The NDIS provides individualized funding packages based on the person’s needs and goals. This person-centered approach allows for greater flexibility and choice in how support is delivered.

The NDIS represents a significant shift in how disability support is funded and delivered in Australia. It moves away from a one-size-fits-all approach to a model where individuals have more control over their support arrangements.

Approach to Care

Aged Care Approach

Aged care generally focuses on:

  • Maintaining current abilities and slowing decline
  • Managing age-related health conditions
  • Ensuring comfort and safety
  • Providing social engagement opportunities

The approach is often more standardized, with care plans tailored to common age-related needs. However, there is an increasing emphasis on person-centered care, which takes into account individual preferences and life histories.

Aged care providers often use a holistic approach, considering not just physical health but also mental wellbeing, social connections, and spiritual needs. This may include activities and therapies designed to stimulate cognitive function and maintain physical abilities.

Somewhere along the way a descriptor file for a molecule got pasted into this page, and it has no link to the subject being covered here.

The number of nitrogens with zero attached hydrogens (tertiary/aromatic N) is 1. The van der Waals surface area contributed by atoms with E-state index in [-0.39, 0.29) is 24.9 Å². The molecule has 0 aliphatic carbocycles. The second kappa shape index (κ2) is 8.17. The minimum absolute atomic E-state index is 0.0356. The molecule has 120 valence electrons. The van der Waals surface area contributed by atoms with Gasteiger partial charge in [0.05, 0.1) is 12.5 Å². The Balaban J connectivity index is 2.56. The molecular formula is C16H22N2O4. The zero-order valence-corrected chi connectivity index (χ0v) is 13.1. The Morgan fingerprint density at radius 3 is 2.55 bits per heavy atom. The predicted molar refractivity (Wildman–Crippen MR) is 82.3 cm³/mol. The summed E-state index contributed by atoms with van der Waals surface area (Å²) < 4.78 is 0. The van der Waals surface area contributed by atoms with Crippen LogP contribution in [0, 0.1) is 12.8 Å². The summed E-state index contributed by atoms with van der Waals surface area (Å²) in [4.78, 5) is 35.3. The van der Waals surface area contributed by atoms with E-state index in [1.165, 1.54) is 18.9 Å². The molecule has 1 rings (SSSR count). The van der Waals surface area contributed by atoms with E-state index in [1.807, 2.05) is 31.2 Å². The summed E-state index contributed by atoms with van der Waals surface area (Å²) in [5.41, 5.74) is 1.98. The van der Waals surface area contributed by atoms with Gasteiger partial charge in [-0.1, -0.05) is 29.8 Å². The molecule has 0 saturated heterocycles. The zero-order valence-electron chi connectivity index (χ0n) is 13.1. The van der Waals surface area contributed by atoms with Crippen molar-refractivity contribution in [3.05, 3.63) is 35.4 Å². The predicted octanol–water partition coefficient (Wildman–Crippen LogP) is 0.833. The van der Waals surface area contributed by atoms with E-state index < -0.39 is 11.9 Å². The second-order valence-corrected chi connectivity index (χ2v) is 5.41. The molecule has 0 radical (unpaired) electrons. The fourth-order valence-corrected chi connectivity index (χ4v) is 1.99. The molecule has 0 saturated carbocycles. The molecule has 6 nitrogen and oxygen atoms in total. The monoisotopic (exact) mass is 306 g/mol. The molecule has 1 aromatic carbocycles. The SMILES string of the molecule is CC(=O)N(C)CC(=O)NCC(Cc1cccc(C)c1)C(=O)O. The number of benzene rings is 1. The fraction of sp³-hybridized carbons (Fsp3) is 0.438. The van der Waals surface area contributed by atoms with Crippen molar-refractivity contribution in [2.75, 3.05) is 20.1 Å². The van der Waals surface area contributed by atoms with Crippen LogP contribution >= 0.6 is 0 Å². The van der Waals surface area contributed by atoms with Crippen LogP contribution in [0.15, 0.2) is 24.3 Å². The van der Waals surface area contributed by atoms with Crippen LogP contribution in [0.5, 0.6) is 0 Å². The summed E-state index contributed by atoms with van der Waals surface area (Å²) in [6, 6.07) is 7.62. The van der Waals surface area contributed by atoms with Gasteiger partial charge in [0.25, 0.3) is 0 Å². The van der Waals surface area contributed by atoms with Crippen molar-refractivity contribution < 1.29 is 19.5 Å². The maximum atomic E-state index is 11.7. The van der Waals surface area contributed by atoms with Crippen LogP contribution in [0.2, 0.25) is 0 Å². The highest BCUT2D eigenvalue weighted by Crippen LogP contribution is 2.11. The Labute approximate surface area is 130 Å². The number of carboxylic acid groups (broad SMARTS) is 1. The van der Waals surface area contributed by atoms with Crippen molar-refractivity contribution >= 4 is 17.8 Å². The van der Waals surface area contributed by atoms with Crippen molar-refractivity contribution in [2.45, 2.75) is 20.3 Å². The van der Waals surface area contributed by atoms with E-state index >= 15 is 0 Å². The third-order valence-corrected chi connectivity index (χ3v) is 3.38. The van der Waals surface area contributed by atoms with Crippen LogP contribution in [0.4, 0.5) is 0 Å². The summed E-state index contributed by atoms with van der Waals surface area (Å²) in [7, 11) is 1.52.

Disability Support Approach

Disability support typically emphasizes:

  • Skill development and capacity building
  • Promoting independence and self-determination
  • Individualized support plans based on personal goals
  • Community inclusion and participation

The approach is highly personalized, focusing on the unique needs and aspirations of each individual. Disability support is grounded in the social model of disability, which views disability as the result of societal barriers rather than individual impairments.

This approach aims to empower individuals with disabilities to make their own choices and take control of their lives. It often involves working closely with the person to identify their goals and develop strategies to achieve them.

Staff Training and Expertise

Aged Care Staff

Aged care workers usually have training in:

  • Gerontology (study of aging)
  • Age-related health conditions (e.g., dementia)
  • Personal care for older adults
  • Fall prevention and mobility assistance